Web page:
India’s Steel Producers Expect Boost After Anti-Dumping Duty on Chinese Steel Wheels
Published on September 12, 2023
India’s steel producers are optimistic about the impact of the anti-dumping duty imposed on steel wheels produced in China. The decision by the Indian government is expected to boost local manufacturing and lead to a decrease in steel prices. This move is aimed at addressing predatory pricing practices.
Boost to Local Manufacturing
- Indian steel producers anticipate an increase in demand for locally manufactured steel wheels.
- The smaller market size of steel wheels in India makes it a lucrative segment for steel producers.
- Increased competition in the segment is expected to drive down domestic prices.
Impact on Steel Prices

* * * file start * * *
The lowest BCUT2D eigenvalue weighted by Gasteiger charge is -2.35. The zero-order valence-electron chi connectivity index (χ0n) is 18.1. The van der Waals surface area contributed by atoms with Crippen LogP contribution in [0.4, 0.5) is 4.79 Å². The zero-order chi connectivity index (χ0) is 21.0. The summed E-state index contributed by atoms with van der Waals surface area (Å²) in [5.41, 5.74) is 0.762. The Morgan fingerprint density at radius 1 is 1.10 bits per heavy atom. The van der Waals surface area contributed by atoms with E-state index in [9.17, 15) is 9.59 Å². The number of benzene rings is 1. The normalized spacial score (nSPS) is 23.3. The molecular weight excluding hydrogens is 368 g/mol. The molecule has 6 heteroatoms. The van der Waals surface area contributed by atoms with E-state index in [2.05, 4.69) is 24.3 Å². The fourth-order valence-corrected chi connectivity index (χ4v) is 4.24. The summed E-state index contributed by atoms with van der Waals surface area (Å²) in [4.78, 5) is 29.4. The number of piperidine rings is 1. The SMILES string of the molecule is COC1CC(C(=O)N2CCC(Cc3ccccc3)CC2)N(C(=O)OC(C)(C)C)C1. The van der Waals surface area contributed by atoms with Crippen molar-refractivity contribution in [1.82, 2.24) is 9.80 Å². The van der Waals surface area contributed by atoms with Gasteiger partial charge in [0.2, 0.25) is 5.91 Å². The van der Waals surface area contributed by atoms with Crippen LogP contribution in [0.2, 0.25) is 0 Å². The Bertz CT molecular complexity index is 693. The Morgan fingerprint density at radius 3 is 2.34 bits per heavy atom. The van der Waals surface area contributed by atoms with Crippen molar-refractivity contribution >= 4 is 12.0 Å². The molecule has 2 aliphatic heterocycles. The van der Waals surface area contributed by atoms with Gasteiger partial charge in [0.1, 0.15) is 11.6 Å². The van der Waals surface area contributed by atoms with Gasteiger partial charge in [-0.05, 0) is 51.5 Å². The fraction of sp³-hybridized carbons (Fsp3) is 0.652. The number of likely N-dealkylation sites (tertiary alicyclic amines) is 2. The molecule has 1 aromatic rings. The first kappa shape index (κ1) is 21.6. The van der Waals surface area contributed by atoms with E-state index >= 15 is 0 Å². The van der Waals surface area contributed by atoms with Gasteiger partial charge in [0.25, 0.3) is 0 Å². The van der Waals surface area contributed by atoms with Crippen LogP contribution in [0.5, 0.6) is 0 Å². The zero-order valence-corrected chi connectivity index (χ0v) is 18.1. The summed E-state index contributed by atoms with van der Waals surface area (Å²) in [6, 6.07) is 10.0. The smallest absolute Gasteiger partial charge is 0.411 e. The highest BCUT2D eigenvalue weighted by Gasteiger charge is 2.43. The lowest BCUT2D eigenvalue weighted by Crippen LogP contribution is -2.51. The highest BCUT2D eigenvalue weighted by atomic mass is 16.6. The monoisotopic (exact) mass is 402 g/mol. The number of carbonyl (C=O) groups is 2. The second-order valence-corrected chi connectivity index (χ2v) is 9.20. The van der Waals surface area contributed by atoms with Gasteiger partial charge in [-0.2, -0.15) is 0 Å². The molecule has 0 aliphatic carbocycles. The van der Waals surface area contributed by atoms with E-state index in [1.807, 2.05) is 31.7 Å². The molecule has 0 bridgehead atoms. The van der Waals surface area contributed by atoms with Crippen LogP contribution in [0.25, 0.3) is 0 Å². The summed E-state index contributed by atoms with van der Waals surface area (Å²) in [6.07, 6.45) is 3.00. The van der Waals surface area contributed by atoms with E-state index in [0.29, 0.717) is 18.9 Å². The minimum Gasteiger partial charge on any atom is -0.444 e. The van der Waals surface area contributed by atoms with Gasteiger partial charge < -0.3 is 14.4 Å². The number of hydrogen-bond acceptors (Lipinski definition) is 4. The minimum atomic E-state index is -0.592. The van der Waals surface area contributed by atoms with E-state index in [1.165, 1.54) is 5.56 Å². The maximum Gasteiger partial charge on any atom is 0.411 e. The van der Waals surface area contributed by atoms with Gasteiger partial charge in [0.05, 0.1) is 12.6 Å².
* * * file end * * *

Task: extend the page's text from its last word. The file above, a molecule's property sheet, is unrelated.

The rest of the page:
- With a lag effect of two to three months, wheel manufacturers will turn to domestic steel producers, leading to a fall in prices.
- The cost of the alloy in a steel wheel is around 30-35% of the total cost, and lower steel prices will help reduce overall prices.
Limited Impact on Chinese Export Market
The anti-dumping duty on Chinese steel wheels is expected to have a relatively limited impact on the Chinese export market. Shipments to India account for a small portion of China’s total steel exports.
Concerns about Dumping
The Indian steel industry has raised concerns about potential dumping of steel by Chinese sellers. This move by the Indian government aims to address these concerns and protect the domestic steel industry.
China’s Steel Exports to India
During April-July, China was the second-largest steel exporter to India, after South Korea. China mainly exported cold-rolled coil or sheets to India.
The anti-dumping duty on Chinese steel wheels is expected to have a positive impact on India’s steel industry. Local manufacturing is set to receive a boost, and competition is expected to lead to lower steel prices. This move by the Indian government aims to protect the domestic steel industry from predatory pricing practices.
Reporting by Neha Arora in New Delhi and Amy Lv in Beijing; editing by David Evans
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